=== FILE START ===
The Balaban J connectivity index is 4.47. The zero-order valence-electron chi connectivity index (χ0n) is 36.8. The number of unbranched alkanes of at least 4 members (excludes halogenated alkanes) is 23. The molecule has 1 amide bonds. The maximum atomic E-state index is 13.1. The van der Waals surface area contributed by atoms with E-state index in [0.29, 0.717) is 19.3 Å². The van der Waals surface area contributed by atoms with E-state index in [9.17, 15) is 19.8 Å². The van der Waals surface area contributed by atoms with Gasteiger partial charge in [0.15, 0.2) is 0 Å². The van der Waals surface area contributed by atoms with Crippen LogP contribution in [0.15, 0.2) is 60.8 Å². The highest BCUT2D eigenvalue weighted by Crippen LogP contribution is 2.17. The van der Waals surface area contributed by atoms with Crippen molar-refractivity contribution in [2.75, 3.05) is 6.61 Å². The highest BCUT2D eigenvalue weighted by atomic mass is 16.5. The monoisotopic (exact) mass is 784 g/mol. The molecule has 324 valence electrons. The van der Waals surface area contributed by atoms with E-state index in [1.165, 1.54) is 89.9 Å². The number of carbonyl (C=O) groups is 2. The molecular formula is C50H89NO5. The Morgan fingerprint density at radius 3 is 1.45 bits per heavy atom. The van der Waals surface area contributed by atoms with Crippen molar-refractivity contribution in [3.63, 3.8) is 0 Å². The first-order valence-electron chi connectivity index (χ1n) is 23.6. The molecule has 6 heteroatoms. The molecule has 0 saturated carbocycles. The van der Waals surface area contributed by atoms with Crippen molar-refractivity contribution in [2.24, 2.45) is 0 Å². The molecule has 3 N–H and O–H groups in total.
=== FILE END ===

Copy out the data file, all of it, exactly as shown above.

The Balaban J connectivity index is 4.47. The zero-order valence-electron chi connectivity index (χ0n) is 36.8. The number of unbranched alkanes of at least 4 members (excludes halogenated alkanes) is 23. The molecule has 1 amide bonds. The maximum atomic E-state index is 13.1. The van der Waals surface area contributed by atoms with E-state index in [0.29, 0.717) is 19.3 Å². The van der Waals surface area contributed by atoms with E-state index in [9.17, 15) is 19.8 Å². The van der Waals surface area contributed by atoms with Gasteiger partial charge in [0.15, 0.2) is 0 Å². The van der Waals surface area contributed by atoms with Crippen LogP contribution in [0.15, 0.2) is 60.8 Å². The highest BCUT2D eigenvalue weighted by Crippen LogP contribution is 2.17. The van der Waals surface area contributed by atoms with Crippen molar-refractivity contribution in [2.75, 3.05) is 6.61 Å². The highest BCUT2D eigenvalue weighted by atomic mass is 16.5. The monoisotopic (exact) mass is 784 g/mol. The molecule has 324 valence electrons. The van der Waals surface area contributed by atoms with E-state index in [1.165, 1.54) is 89.9 Å². The number of carbonyl (C=O) groups is 2. The molecular formula is C50H89NO5. The Morgan fingerprint density at radius 3 is 1.45 bits per heavy atom. The van der Waals surface area contributed by atoms with Crippen molar-refractivity contribution in [3.63, 3.8) is 0 Å². The first-order valence-electron chi connectivity index (χ1n) is 23.6. The molecule has 6 heteroatoms. The molecule has 0 saturated carbocycles. The van der Waals surface area contributed by atoms with Crippen molar-refractivity contribution in [2.24, 2.45) is 0 Å². The molecule has 3 N–H and O–H groups in total.